|“||I like to play with things a while, before annihilation.||„|
|~ Ming the Merciless|
Ming the Merciless, also simply known as Ming or Emperor Ming, is the main antagonist of the Flash Gordon franchise (comic strip, film and animated series). He is the Emperor of Mongo and the archenemy of Flash Gordon. He is the blasphemous and tyrannical dictator of the planet, who is bent on the conquest of Earth. When Flash Gordon and his companions, scientist Hans Zarkov and Dale Arden traveled to Mongo to prevent its collision with Earth, they were captured by Emperor Ming's forces. Soon, Emperor Ming's megalomaniacal views brought him in conflict with the earthlings. He has become a staple of the "Flash Gordon" mythos appearing in every incarnation.
In the 1980 Flash Gordon film, he was portrayed by Max von Sydow, who also played Lamar Burgess in Minority Report, Varden Reynard in Rush Hour 3, Ernst Stavro Blofeld in Never Say Never Again, and Brewmeister Smith in Strange Brew.
Original comic strip (1934-1946)
Ming the Merciless was introduced in the original 1934 run of the "Flash Gordon" comic strip written and drawn by the late Alex Raymond in the newspapers. He got introduced as just "The Emperor" and immediately expressed desire to marry Flash's female companion Dale Arden. He forced Gordon into slavery and later forced him to fight in the arena. His daughter by the name of Princess Aura fell in love with Flash Gordon and joined him in his fight against her father.Eventually, Ming got overthrown by Flash and his allies during the ceremony of marriage. Prince Barin became Mongo's new ruler.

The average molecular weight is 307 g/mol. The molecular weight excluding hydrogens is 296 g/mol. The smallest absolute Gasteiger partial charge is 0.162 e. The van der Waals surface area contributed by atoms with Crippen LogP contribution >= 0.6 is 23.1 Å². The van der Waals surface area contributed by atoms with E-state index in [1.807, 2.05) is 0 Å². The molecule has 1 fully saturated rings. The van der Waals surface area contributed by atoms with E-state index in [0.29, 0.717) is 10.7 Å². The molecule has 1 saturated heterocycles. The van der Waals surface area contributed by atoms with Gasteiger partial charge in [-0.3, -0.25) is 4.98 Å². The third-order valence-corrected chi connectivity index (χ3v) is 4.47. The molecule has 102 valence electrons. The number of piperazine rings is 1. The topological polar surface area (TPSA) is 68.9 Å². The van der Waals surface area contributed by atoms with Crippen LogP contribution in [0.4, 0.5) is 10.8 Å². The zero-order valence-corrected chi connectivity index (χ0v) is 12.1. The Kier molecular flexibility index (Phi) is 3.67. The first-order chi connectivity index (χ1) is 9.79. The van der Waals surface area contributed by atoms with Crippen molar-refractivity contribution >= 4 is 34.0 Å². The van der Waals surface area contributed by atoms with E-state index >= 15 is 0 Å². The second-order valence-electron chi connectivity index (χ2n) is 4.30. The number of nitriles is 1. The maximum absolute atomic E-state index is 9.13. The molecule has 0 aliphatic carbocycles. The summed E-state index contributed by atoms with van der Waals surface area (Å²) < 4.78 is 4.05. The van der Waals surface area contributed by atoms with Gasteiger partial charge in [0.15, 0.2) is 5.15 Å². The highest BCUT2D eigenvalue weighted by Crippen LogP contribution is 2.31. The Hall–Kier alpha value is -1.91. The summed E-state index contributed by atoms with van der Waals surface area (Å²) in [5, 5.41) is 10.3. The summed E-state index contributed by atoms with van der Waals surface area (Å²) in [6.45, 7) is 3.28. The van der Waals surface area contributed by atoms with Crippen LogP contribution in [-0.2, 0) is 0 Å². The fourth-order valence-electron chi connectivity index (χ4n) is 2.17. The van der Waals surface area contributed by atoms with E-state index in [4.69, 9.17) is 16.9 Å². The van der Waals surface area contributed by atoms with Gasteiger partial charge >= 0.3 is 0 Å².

"Flash Gordon" (1936-1940 serials)
When the comic strip got adapted in serial format for the cinema's in the 1936 serial: "Flash Gordon " the role of Ming the Merciless was played by the late Charles B. Middleton. He was characterized as ruthless and slightly based on the character of Dr. Fu Manchu. Middleton reprised the role in two sequel serials: "Flash Gordon's Trip to Mars " (1938) and "Flash Gordon Conquers the Universe " (1940). This interpretation of Ming became one of the most well-known in pop culture for years to come.
"Flash Gordon" (1979-1982 TV series)In 1979, Filmation produced an animated series based on the comic strip. Ming the Merciless' voice was provided by the famed voice actor Alan Oppenheimer. In the series, he was known as a brilliant scientist and ruthless warlord who had a robot army to his disposal. He would engage in personal combat more than Middleton's incarnation. He was dispised my most races on Mongo but exacted control over his subjects due to the hatred between those races.
"Defenders of the Earth" (1986 TV series)
In the 1986 animated show "Defenders of the Earth", a more unstable and green-skinned version of Ming the Merciless served as the main antagonist. He faced off with Flash Gordon, The Phantom, Mandrake the Magician and other Golden Age comic strip heroes who came together in the show and had an army of "Ice Robots". He was voiced by the late Ron Feinberg.
1980 Feature Film